5 KillerClowns16th Dec 2011 08:24:41 PM from the Midwest , Relationship Status: Healthy, deeply-felt respect for this here Shotgun
is taken by a fey mood!
Well, a prophecy does play a major part in my plot — basically, it says a the only way to kill a certain freakishly powerful insane king is to keep The Chosen One alive to take the throne after him. It has many details that make it clear to even the most imbecilic sage that a certain teenage girl from Minnesota is, in fact, that chose one.

The main reason it fits so well is because it's a forgery made by the protagonist and then conveniently "discovered" to keep her nutty superior from killing said teenage girl. But it proves to be a very effective bit of propaganda. Its main purpose in the plot is represent just how powerful belief can be, even if it's belief in a lie.

edited 16th Dec '11 8:25:38 PM by KillerClowns

Shadowed Philosopher
Closest thing I have to prophecy or The Chosen One is that there exist five really powerful elementals, the Titans (who are really just ordinary element-affiliated sorcerers except more so, but the most prodigiously strong ordinary fire affinity can pull off, like, a Lysol flamethrower at best, while these can do legitimate major-terrain-altering elemental effects), whose powers are reincarnated after their deaths, and by tradition these five are the rulers of supernatural society. Mostly because spells and wards can guard against other spells and wards, but you can't really block direct elemental manipulation, which means the five are the only ones who can reliably go into a sorcerer's territory and smoke him out regardless of his preparations.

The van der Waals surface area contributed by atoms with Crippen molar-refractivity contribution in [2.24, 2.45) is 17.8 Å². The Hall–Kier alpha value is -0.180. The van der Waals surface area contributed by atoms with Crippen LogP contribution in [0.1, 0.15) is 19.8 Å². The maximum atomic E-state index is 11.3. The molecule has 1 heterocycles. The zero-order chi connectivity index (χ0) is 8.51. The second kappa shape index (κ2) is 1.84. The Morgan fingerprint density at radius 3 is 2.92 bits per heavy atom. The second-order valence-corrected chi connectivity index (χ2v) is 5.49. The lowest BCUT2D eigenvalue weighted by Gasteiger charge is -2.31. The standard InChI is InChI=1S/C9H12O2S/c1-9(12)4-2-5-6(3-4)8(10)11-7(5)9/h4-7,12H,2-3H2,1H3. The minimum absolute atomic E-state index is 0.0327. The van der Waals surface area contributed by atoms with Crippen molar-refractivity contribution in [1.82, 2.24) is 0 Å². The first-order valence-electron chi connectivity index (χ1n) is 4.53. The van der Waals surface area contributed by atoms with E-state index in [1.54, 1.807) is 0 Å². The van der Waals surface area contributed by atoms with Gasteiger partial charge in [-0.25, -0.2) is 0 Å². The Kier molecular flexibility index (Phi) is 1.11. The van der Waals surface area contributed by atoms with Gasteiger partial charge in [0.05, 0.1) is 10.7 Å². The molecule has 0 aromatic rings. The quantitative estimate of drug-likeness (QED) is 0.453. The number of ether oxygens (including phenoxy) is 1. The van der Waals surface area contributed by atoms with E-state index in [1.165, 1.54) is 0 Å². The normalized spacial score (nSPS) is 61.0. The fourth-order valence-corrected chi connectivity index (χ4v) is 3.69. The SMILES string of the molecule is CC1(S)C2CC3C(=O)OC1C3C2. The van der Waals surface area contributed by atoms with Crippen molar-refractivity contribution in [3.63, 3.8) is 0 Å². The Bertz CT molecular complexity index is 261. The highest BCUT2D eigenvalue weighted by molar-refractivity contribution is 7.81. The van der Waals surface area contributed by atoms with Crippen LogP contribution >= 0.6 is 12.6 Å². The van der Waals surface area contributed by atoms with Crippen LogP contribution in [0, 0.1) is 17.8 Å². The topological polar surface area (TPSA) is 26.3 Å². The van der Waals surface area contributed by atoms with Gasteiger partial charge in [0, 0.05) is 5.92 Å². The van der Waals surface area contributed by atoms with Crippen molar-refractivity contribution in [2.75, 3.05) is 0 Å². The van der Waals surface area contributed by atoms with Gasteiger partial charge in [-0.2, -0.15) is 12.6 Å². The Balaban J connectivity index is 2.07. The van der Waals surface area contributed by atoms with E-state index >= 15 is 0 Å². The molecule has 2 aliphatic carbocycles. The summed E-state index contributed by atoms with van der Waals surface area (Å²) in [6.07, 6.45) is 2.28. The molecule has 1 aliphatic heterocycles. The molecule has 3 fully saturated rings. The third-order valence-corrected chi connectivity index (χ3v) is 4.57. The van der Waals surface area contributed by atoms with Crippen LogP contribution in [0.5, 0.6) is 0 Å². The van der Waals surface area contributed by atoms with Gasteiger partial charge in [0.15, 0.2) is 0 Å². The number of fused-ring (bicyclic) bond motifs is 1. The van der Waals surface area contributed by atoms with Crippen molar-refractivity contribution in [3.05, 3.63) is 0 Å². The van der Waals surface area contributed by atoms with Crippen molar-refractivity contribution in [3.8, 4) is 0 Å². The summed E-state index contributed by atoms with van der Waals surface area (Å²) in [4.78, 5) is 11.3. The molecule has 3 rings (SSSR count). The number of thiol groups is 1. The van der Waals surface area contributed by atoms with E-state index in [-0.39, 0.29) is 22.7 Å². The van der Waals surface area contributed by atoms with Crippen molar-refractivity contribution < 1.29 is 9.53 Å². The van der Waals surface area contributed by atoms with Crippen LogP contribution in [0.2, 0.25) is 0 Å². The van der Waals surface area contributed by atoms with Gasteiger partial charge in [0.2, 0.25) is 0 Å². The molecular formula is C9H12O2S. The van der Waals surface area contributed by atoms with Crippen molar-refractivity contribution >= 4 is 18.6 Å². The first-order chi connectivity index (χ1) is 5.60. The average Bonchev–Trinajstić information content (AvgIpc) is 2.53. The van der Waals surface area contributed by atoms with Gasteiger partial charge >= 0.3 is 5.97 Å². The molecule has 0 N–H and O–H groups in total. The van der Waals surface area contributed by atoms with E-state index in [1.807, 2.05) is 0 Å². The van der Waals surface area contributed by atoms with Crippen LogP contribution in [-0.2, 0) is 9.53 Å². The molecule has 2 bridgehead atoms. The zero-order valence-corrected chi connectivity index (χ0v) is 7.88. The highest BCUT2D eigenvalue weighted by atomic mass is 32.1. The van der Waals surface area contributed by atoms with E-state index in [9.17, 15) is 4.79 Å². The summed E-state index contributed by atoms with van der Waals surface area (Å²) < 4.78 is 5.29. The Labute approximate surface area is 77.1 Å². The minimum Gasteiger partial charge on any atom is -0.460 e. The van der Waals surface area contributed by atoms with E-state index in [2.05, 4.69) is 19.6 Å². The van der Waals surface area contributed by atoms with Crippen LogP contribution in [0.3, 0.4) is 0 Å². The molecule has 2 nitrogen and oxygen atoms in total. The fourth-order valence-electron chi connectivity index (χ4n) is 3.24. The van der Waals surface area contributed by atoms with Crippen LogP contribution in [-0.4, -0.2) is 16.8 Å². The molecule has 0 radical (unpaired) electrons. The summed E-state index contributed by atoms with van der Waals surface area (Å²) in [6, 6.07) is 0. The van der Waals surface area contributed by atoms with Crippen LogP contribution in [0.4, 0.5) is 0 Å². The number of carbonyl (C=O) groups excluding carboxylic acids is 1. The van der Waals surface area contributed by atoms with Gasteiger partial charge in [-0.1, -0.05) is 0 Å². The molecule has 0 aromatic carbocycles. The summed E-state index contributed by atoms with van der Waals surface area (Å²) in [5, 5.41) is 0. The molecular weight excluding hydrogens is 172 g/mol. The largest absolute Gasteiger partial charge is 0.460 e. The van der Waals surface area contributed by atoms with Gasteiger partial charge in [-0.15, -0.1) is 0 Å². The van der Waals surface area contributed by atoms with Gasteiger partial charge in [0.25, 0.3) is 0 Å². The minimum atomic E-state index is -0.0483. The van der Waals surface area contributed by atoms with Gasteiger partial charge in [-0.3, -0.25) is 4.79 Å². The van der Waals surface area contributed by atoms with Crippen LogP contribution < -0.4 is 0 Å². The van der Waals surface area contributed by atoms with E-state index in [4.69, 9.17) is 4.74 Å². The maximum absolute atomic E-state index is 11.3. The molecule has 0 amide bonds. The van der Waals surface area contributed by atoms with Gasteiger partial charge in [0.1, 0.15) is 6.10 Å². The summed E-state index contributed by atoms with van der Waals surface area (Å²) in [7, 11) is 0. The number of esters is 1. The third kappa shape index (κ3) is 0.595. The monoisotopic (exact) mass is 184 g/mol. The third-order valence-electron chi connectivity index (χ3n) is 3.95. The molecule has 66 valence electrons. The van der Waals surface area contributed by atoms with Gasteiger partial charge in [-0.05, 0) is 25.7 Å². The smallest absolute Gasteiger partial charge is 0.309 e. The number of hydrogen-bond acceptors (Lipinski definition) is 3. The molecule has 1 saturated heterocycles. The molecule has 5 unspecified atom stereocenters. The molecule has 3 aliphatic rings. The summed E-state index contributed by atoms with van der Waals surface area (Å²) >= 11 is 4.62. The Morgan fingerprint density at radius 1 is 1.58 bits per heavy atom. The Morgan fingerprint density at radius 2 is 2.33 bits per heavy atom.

Of course, what the five do, whether they actually act as leaders or not, et cetera is in no way predestined, and there have been some really nasty instances in backstory of asshole Titans.
Shinigan (Naruto fanfic)
Rabid Fujoshi
The thing I find the most irritating about most prophesies is that we are are rarely told where they come from, how they got around, or why anyone bothers to listen to them. That and they read like bad poetry for the same of bad poetry. Why does a prophesy have to be poetic or cryptic for that matter?

edited 16th Dec '11 8:58:11 PM by NoirGrimoir

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Noir: I think it's because many real life prophecies are just as ambiguous.
Rabid Fujoshi
[up]That's because most real life prophesies are made up. If they were any more specific they would be wrong entirely. Presumably in Fantasy stories at least, the prophesies are completely true and probably written by someone who actually saw the future. They ought to be able to be more specific. And I don't see why prophesies have to be int he form of a poem. How about int he form of a field report? All facts no vague frippery?